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 06-06-2008, 00:40 Post: 154289
candoarms



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 Material Handling Chains and Hooks

Hello friends,

I'm looking for some input and suggestions from our members, regarding the various chains and hooks that you folks use for your various projects.

Here's the deal......I'm working on a very long clean-up project in the back pasture. (Going on 10 years now.) The fella who owned this place, before me, apparently thought his horses and cattle wouldn't mind stepping over the more than 12,000 pounds of scrap steel, barbed wire, tractor wheels, paint cans.....you name it......that I've removed from the pasture so far. God only knows how much is left back there, as it's all buried under more than 30 years worth of horse and cattle manure.

I have several chains around the place, but it seems I never have one that's the right length for the job -- or the chain might be the proper length, but it has the wrong hooks on it for the job at hand.

This coming Winter I plan on making a complete set of chains for every project imagined by man. (hehehe.) I'm sick and tired of changing out the hooks every time I need a chain. I'm sick and tired of cutting chains, buying more chain, more hooks, clevis pins, cotter keys, etc.

I'm looking for suggestions from you folks. Let's hear about the chains you use for specific jobs around your house or farm.

With the information posted here, I plan to make a complete set of chains, each with it's own place on the wall, so that I'll always have the right chain for the job.........right?????? Somehow I doubt that, but it would be nice to be a whole lot closer to that point than I am now.

Many thanks.

Joel






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 06-06-2008, 08:04 Post: 154300
auerbach



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 Material Handling Chains and Hooks

Few people understand the Mystery of the Chain. When the chain-pull was invented they couldn't find a virgin to sacrifice to the chaingod, which is why to this day nobody ever has the ideal chain on hand for any new job.

All you can do is have an assortment of lengths, each with a grab-hook on one end and a slip-hook on the other. You can spray paint the hooks to color-code them for length and make them easier to find. For your application focus on various lengths rather than strengths and don't worry about the cost because a chain lasts forever.

You can't use a too-short chain but you can use a too-long one, by wrapping it around, or by installing a few extra hooks along its length. Carrying a nylon sling with a loop at each end can be handy too. Finally, a chain-box or two can make a useful weight for a tractor.

Back to history, another little-known fact is that when Zacchariah Goodfeller, in 1623, found the right chain to attach the anchor-rode on the Mayflower, it marked the first use of the term "Happy Hooker." Anything else we can help with, let us know.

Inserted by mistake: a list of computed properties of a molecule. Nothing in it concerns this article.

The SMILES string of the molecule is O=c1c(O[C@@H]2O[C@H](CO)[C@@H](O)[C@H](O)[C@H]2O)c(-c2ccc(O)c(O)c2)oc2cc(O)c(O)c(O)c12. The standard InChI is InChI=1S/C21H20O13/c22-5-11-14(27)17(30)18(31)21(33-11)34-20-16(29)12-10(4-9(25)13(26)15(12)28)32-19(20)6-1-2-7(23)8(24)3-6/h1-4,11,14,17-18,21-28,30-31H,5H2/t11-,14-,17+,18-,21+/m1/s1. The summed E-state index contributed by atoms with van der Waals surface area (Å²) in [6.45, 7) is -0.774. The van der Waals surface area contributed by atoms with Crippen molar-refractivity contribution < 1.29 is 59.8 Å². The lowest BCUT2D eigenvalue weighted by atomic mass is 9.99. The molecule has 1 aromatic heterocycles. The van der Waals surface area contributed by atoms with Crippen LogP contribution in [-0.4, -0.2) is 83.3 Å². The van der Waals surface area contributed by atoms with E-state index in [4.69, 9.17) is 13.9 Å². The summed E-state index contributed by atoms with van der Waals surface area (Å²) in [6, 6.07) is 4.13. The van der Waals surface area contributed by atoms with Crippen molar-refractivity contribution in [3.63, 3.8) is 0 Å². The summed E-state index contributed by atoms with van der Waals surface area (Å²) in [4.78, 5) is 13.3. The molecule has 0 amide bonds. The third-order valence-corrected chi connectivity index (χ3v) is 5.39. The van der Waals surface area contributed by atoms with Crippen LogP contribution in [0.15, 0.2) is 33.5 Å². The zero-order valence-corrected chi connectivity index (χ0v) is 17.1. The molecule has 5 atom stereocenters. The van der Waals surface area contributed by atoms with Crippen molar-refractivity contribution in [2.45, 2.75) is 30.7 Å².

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 06-06-2008, 08:28 Post: 154304
kthompson



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 Material Handling Chains and Hooks

Sounds like what you really need is a scrap yard crane with electro magnetic lift for a while. kt






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 06-06-2008, 10:23 Post: 154311
candoarms



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 Material Handling Chains and Hooks

Kthompson,

If I were in a big hurry to get this job done, I think I'd hire a bulldozer with a ripper to come in and pull everything out of the piles.

A magnet wouldn't work too well, because the metal is buried under a manure pile about 15 feet high and 100 yards long. I've got about 40 yards left to dig through.

I'm using a heavy duty Ford pickup with a long 1/2" steel cable and heavy steel hooks, much like skidding tongs. I pulled out a rusted car body and frame last week. Can't tell you what make or model it was, as the thing came out in about 40 different pieces. The frame ripped out from under the body, but for the rear axle, which is still buried in there. I'll have to remove some of the stuff it's hung up on before I can get it out.

I've found nearly 20 carburetors, several intake manifolds, 5 or 6 engine blocks, and too many pistons and rods to count. I've also found tractor wheels, railroad ties, fence posts, and about 6 rolls of barbed wire......none of which was in "rolls". It's tangled in everything. I've got a pair of bolt cutters that I use to cut through the wire.

I've been through about 40 pairs of gloves on this project, and I've got scars everywhere. No telling how many pairs of jeans I've ripped to shreds.